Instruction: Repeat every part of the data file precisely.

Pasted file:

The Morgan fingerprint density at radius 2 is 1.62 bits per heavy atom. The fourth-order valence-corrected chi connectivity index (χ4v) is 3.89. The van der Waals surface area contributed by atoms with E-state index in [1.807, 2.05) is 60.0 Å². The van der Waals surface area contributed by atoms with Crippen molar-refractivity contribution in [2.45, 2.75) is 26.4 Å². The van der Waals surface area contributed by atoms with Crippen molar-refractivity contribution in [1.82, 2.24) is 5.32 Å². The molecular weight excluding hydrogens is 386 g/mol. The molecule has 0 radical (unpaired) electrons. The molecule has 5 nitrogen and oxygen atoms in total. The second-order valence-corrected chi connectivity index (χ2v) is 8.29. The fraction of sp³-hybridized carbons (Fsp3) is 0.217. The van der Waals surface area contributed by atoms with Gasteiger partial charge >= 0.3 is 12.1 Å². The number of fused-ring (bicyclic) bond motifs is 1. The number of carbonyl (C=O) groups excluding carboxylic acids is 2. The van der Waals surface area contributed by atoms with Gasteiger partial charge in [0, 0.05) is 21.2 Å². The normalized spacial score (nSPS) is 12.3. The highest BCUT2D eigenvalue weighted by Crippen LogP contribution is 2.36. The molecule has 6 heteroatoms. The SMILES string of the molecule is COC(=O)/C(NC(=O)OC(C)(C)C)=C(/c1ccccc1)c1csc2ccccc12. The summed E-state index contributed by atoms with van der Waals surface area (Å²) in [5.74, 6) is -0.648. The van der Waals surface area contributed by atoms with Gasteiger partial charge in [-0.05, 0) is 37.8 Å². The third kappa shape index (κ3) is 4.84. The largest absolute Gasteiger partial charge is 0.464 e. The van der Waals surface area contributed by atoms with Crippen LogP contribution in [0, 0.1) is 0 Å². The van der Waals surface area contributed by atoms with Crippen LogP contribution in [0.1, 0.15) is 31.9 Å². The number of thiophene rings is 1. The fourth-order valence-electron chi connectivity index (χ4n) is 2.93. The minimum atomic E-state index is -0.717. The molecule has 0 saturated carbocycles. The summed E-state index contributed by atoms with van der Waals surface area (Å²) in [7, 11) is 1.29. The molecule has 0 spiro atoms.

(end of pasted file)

The Morgan fingerprint density at radius 2 is 1.62 bits per heavy atom. The fourth-order valence-corrected chi connectivity index (χ4v) is 3.89. The van der Waals surface area contributed by atoms with E-state index in [1.807, 2.05) is 60.0 Å². The van der Waals surface area contributed by atoms with Crippen molar-refractivity contribution in [2.45, 2.75) is 26.4 Å². The van der Waals surface area contributed by atoms with Crippen molar-refractivity contribution in [1.82, 2.24) is 5.32 Å². The molecular weight excluding hydrogens is 386 g/mol. The molecule has 0 radical (unpaired) electrons. The molecule has 5 nitrogen and oxygen atoms in total. The second-order valence-corrected chi connectivity index (χ2v) is 8.29. The fraction of sp³-hybridized carbons (Fsp3) is 0.217. The van der Waals surface area contributed by atoms with Gasteiger partial charge >= 0.3 is 12.1 Å². The number of fused-ring (bicyclic) bond motifs is 1. The number of carbonyl (C=O) groups excluding carboxylic acids is 2. The van der Waals surface area contributed by atoms with Gasteiger partial charge in [0, 0.05) is 21.2 Å². The normalized spacial score (nSPS) is 12.3. The highest BCUT2D eigenvalue weighted by Crippen LogP contribution is 2.36. The molecule has 6 heteroatoms. The SMILES string of the molecule is COC(=O)/C(NC(=O)OC(C)(C)C)=C(/c1ccccc1)c1csc2ccccc12. The summed E-state index contributed by atoms with van der Waals surface area (Å²) in [5.74, 6) is -0.648. The van der Waals surface area contributed by atoms with Gasteiger partial charge in [-0.05, 0) is 37.8 Å². The third kappa shape index (κ3) is 4.84. The largest absolute Gasteiger partial charge is 0.464 e. The van der Waals surface area contributed by atoms with Crippen LogP contribution in [0, 0.1) is 0 Å². The van der Waals surface area contributed by atoms with Crippen LogP contribution in [0.1, 0.15) is 31.9 Å². The number of thiophene rings is 1. The fourth-order valence-electron chi connectivity index (χ4n) is 2.93. The minimum atomic E-state index is -0.717. The molecule has 0 saturated carbocycles. The summed E-state index contributed by atoms with van der Waals surface area (Å²) in [7, 11) is 1.29. The molecule has 0 spiro atoms.